Cast & Crew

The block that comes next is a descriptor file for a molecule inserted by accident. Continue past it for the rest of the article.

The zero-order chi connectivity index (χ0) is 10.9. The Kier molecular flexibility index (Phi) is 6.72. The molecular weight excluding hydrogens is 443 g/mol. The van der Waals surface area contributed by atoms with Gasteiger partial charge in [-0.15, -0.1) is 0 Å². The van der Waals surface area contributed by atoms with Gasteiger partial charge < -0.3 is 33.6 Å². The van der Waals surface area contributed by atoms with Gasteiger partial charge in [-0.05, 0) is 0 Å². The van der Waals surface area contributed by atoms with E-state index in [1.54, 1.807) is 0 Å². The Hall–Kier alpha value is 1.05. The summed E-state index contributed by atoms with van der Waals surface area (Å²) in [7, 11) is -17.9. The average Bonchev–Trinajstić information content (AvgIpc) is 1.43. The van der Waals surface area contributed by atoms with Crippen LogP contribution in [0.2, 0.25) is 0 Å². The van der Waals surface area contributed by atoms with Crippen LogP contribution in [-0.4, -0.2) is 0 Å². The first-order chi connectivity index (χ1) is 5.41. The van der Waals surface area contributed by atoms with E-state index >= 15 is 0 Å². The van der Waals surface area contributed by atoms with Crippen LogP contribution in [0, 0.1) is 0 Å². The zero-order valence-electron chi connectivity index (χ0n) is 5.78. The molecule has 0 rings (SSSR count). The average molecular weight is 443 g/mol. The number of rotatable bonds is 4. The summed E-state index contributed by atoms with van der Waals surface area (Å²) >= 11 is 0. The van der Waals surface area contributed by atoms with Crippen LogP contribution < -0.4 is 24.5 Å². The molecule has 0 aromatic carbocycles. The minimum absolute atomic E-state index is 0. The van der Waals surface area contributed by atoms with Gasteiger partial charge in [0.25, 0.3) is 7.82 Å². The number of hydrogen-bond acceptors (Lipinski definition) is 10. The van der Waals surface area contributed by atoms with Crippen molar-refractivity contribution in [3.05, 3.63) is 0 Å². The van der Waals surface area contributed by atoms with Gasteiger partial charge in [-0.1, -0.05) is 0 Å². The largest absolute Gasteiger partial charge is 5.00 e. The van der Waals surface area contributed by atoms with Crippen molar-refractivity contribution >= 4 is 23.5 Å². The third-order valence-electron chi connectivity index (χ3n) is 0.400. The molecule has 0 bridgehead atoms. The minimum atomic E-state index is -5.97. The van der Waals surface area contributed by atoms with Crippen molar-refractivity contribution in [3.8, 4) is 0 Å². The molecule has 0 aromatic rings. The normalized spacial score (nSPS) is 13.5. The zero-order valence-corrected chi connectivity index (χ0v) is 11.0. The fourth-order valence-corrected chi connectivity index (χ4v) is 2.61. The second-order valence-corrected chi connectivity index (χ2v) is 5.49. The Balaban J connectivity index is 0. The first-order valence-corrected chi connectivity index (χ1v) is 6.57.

New York tour guide Skeets O'Reilly and Coney Island gallery operators Baltimore Clark and Dutch Herman all adore Sally, the owner of a Luna Park taffy stand. Although deeply fond of Skeets and photographer Dutch, Sally truly loves Baltimore, the manager of a shooting gallery, but is reluctant to confess her feelings. After America's entrance into World War I, Skeets, Dutch and Baltimore enlist in the Navy, and Baltimore, who has previous Navy experience, is made chief petty officer. During training, Baltimore visits Sally to explain his enlistment but, unsure of his future, shies away from proposing to her. Just before sailing, however, Skeets does propose and is given a gentle rejection from Sally, who then rushes to the dock to signal an "I love you" to the departing destroyer. After a stop in Tangiers, the trio's destroyer encounters a Norwegian schooner, which is known to be a communications "mystery" ship for the Germans. When the schooner fails to respond to the destroyer's signals, the American sailors are ordered to board the ship, which has been set fire to by its captain, Holtzmann. Before the enemy boat sinks, Baltimore secures a pile of coded messages and hands them to his grateful superiors. The destroyer is then sent to Havanna, where Skeets and Dutch, who have failed to give Baltimore love letters from Sally, enjoy a wild night of drinking with the local women. At the same time, Baltimore receives an assignment to command a phony mystery ship and, after braving a tavern brawl, forces a drunken Skeets and Dutch to accompany him. At sea for many days, including Christmas, Baltimore and his men are spotted by a German submarine. Two German officers board the schooner, believing it to be the mystery ship, and reveal to the German-speaking Dutch, who is impersonating Captain Holtzmann, their plans to destroy a fleet of American destroyers. Eventually, however, another German officer, who had been on board the real mystery ship, becomes suspicious and exposes Dutch as an imposter. As the Germans prepare to bombard the schooner, Dutch communicates the enemy's plans and whereabouts to the American fleet. After a prolonged battle with three German submarines, one of which is downed by the schooner, the American boat sinks, but the trio is rescued by the destroyer fleet. Hailed as heroes, Dutch, Skeets and Baltimore, who is now married to Sally, return to their Coney Island life.